In the eye of the beholder perception is reality. Perception is what counts. This is one of the features that differentiate the management of reputation and its associated risks, from the management of other more tangible assets, says Jenny Rayner in 'Managing Reputational Risk - curbing threats, leveraging opportunities'. It is also perhaps why many organisations have difficulties in tackling this particular aspect of risk management. But they cannot ignore it. 'Like fish in a goldfish bowl, today's businesses are subject to constant, often unforgiving, scrutiny,' warns Rayner.
She points out that there is no such thing as 'reputation risk' - only risks to reputation. The term 'reputation risk' is a convenient catch-all for those risks, from whatever source, that can have an impact on reputation. And, if 'reputation risk' is really 'risks to reputation' in disguise, is the subject not already adequately covered by the numerous books on risk management theory?
Rayner justifies dedicating a whole book to this subject for two reasons. First, reputation is now a key corporate asset - often the single most significant asset a business possesses. Second, although concepts of formal risk management have been around for a number of years, businesses still often find it easier to focus on risks that have a clear and quantifiable financial impact. Risks to reputation which may have 'soft' root causes and hard-to-quantify impacts are frequently ignored, underplayed or, at best sidelined. Often they are shunted into the 'too difficult' pile, as they may require lateral thinking, innovative solutions and, in some cases, a fundamental rethink of strategy. 'This is paradoxical, as significant risks to reputation are often those 'killer risk' that can jeopardise a business's very existence,' says Rayner.
Organisations should ask themselves what is the newspaper headline that they would least like to see about their organisation - and having identified that, consider the underlying risk. Does it appear in the corporate risk profile? Is it discussed in the boardroom? What is being done to reduce the likelihood of it happening? And, if it did occur, what would the impact be and how would the organisation manage the ensuing crisis?
Rayner says that it is important to make reputation risk management everyone's business, in the same way that organisations need to embed other types of risk management. It should be an unconscious competence, part of the corporate DNA. All individuals should take responsibility for the risks in their own area and for identifying and acting on reputational risk to the business as a whole.
And, as with other forms of risk management, the lead needs to come from the top - the board and senior executives who bear ultimate responsibility for ensuring that risks are understood and properly controlled. Non-executive directors should act as conscience-prickers. Here, Rayner believes that the role of board committees, composed either exclusively, or in part, of independent directors, will grow in importance, creating the right sort of climate for good corporate governance and risk management to thrive. They can also help to build the stakeholder trust that is central to a sustainable reputation.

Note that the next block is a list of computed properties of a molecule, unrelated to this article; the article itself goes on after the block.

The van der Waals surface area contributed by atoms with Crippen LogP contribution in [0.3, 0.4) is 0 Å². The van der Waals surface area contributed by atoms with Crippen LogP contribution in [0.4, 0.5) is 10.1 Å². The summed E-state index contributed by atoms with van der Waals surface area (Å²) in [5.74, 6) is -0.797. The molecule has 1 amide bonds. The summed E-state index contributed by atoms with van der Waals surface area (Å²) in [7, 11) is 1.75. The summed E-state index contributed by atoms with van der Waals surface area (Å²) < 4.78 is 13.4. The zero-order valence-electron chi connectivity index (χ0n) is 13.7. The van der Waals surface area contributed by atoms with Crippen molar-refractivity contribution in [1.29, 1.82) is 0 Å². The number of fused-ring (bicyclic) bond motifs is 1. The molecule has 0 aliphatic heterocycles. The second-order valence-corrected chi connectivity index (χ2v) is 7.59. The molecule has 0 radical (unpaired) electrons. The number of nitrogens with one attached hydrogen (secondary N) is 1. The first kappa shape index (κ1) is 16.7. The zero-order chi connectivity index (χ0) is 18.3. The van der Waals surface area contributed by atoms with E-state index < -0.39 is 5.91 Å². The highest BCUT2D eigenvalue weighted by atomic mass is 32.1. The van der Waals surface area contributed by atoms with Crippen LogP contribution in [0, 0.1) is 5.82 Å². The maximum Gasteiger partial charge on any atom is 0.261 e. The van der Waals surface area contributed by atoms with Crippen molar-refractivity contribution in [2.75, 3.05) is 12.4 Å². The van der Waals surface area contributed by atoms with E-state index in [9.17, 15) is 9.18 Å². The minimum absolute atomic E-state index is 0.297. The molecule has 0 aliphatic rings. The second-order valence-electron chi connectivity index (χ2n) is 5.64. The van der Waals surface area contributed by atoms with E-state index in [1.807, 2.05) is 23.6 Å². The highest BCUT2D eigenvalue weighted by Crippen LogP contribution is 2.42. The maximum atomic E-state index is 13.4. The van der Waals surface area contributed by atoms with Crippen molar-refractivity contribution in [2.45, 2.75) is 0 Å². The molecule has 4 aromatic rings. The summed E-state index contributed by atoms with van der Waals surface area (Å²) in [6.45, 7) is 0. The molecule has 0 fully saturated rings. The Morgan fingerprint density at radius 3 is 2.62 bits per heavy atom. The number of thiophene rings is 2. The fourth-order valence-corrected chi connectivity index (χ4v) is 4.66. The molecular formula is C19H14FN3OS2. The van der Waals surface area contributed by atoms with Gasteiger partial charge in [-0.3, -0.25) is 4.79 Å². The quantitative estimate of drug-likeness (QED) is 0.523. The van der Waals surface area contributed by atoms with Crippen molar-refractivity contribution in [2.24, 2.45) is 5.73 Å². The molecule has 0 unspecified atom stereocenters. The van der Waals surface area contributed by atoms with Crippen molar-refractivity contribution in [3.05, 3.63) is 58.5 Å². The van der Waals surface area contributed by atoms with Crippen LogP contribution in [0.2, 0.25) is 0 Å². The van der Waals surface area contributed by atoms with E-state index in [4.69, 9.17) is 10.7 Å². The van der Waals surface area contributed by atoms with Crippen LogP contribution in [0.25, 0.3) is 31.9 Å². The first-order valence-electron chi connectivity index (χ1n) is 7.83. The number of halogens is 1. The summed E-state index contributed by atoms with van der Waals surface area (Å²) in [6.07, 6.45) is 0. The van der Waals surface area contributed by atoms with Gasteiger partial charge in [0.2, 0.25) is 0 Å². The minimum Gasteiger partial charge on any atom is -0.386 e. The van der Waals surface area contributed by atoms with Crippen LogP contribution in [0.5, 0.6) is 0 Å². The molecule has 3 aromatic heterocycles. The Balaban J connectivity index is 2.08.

She gives guidance on:
Rayner identifies six emerging strands of challenge and opportunity: high self-esteem; values driven and value driven; visionary and ethical leadership; the new governance, safe havens, and reputation as the cornerstone of business strategy.
Rayner points to the upside of managing reputational risk well. 'In the wake of the US corporate scandals there is a ground swell of rising expectations for business behaviour. Yet this goes hand-in- hand with a deep mistrust of business and business leaders. This gap presents a fertile opportunity to enhance corporate reputation by being reliable, trustworthy, accountable and transparent, and demonstrating this not just by fine words but through positive action. Organisations that actively rise to the challenges presented by these new demands and expectations have a unique opportunity to enhance their reputations. Those that choose to ignore the new imperatives may see their reputations - and their performance and prospects - dwindle.'
The approach the book outlines is particularly relevant in the light of UK government plans to beef up the Operating and Financial Review to include material risks/issues which affect a company's reputation.
'Managing Reputational Risk', price £45, is available from John Wiley & Sons Ltd, Tel: 01243 843921, E-mail: email@example.com
Sue Copeman is editor, StrategicRISK
The perception-based, potentially transient and all-embracing nature of reputation poses particular challenges for directors, managers, auditors and corporate affairs specialists. How can you: